Target cells were used to capture HIVJRFL virions, which were then treated with test Mabs and fixed. After Mab staining and fixing, the cells were then permeabilized to label cortical actin with Alexa-647-conjugated phalloidin (see Methods). Extracellular ROIs were selected based on the phalloidin staining pattern. (A) Representative image of HIVJRFL bound to TZM-bl cells. Phalloidin staining is shown in cyan, virus-associated SNAP-ICAM-1 in red. Corresponding axial (Z) images are shown in the lower panels, with the arrow pointing toward the top of the cell. Scale bar = 5μm. (B) Close up image of yellow box in (A) indicating how the cell periphery is defined based on phalloidin signals viewed in lateral and axial orientations (dashed white line); and an ROI is selected based on calibrated size SNAP-ICAM-1 signal (dashed yellow line). Corresponding axial (Z) images are shown in the lower panels, with the arrow pointing to the upper surface of the cell. Scale bar = 1μm.
S4 Fig. Representative fluorescence signals from HIVJRFL virions settled on to HIV receptor-negative HeLa cells.
SNAP-Alexa 546 (Red) and CLIP-Alexa 360 (blue) tagged HIVJRFL virions were settled on to HeLa cells for 30 minutes. Gp120 epitope exposure was probed with Alexa 488 (green)-conjugated neutralizing Mab 2G12, or CD4i Mabs A32, C11, or 17b, as well as the negative control Synagis. Scale bar = 1μm. ROIs (yellow) were selected using the methods employed with TZM-bl cells.
S5 Fig. Gp120 epitope exposure on TZM-bl cell-bound HIVJRFL virions under membrane fusion-permissive or non-permissive conditions.
Relative antibody intensity signals from at least 200 ROIs/condition were collected for particles bound to TZM-bl cells for the indicated periods of time at either 37°C (black) or 4°C (blue), which facilitate or prohibit membrane fusion, respectively. Red lines represent the geometric mean of the data; green bars indicate standard errors.
S6 Fig. Three dimensional superresolution images of TZM-bl—bound HIVJRFL probed with Mab A32.
Alexa 488 (green)-conjugated Mabs A32 (A) and 17b (B) were tested in the same manner as Mab 2G12 in Fig. 7. TZM-bl surface CD4 is stained with Alexa 647-tagged OKT4 (red); the virion surface is marked by ICAM-1 tagged with SNAP-Alexa546 (Blue). Top left: XY images. Scale bar = 0.1μm; top right: Axial views of the dSTORM image with the color channels separated as well as merged together. The Z line is pointing upwards away from the cell. The bottom images match the ones above, but with color coded Z position scaling as in Fig. 7.
S7 Fig. Standardization of antibody fluorescence signals.
A gp120-CD4 fusion protein (FLSC), was captured on D7324-coated cover glass (see Methods) and reacted with Alexa 488-conjugated Mabs 2G12 (red), A32 (green), and 17b (blue) were allowed to bind for 30 minutes at room temperature. (A) The number of localized events generated from superresolution ROIs (Mab 2G12, N = 107; Mab A32, N = 113; or Mab 17b, N = 103) are shown. Black bars indicate the geometric mean and standard errors. The two-tailed Mann-Whitney test was used to perform pairwise comparisons of localized events measured with each Mab. (B) Histogram of the number of localized events from ROIs containing test Mabs 2G12 (red), A32 (green), and 17b (blue), tested as shown in (A).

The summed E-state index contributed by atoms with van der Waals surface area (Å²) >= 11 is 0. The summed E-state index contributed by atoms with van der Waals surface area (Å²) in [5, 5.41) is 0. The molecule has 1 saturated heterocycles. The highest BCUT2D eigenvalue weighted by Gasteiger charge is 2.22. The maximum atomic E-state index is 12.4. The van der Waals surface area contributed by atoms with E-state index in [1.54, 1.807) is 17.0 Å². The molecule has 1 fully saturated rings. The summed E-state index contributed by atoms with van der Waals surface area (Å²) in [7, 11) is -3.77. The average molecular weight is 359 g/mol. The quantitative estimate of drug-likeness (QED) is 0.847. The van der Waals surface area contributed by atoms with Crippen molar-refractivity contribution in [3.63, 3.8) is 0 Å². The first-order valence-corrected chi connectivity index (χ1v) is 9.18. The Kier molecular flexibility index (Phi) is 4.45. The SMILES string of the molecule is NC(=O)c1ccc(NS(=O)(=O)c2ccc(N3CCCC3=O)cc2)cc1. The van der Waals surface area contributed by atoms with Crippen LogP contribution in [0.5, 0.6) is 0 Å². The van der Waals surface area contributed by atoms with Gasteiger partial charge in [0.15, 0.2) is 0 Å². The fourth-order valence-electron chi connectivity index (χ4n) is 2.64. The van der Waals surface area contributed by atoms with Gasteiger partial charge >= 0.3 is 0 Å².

HIVJRFL virion attached to a TZM-bl cell, with cell surface CD4 stained with Alexa 647-conjugated, anti-CD4 antibody OKT4 (red), virion surface marked by ICAM-1 tagged with membrane-impermeable SNAP-Alexa 546 (Blue), and gp120 stained by Alexa 488-conjugated Mab 2G12 (green).
HIVJRFL virion attached to a TZM-bl cell, with cell surface CD4 stained with Alexa 647-conjugated, anti-CD4 antibody OKT4 (red), virion surface marked by ICAM-1 tagged with membrane-impermeable SNAP-Alexa 546 (Blue), and gp120 stained by Alexa 488-conjugated Mab A32 (green).
HIVJRFL virion attached to a TZM-bl cell, with cell surface CD4 stained with Alexa 647-conjugated, anti-CD4 antibody OKT4 (red), virion surface marked by ICAM-1 tagged with membrane-impermeable SNAP-Alexa 546 (Blue), and gp120 stained by Alexa 488-conjugated Mab 17b (green).
The authors thank Mr. James S. Foulke for cloning and preparation of SNAP-ICAM-1 and CLIP-Vpr plasmids; Dr. Yongjun Guan for preparation of A32, C11, and 17b antibody clones; Ms. Christine Obreicht for producing purified antibodies; and Mr. Donald Allen for constructing the MatLab codes used for data analysis. We thank Dr. Mileidy W. Gonzalez, NIH/NLM/NCBI, for carrying out statistical analyses used in defining Vpr-based virion subpopulations. We also thank Dr. Thomas A. Blanpied, University of Maryland School of Medicine, for thoughtful review of the manuscript, and for helpful comments and suggestions, specifically in Superresolution imaging.
Conceived and designed the experiments: MM ALD GKL. Performed the experiments: MM KR. Analyzed the data: MM ALD KR. Contributed reagents/materials/analysis tools: MM KR ALD GKL. Wrote the paper: MM ALD.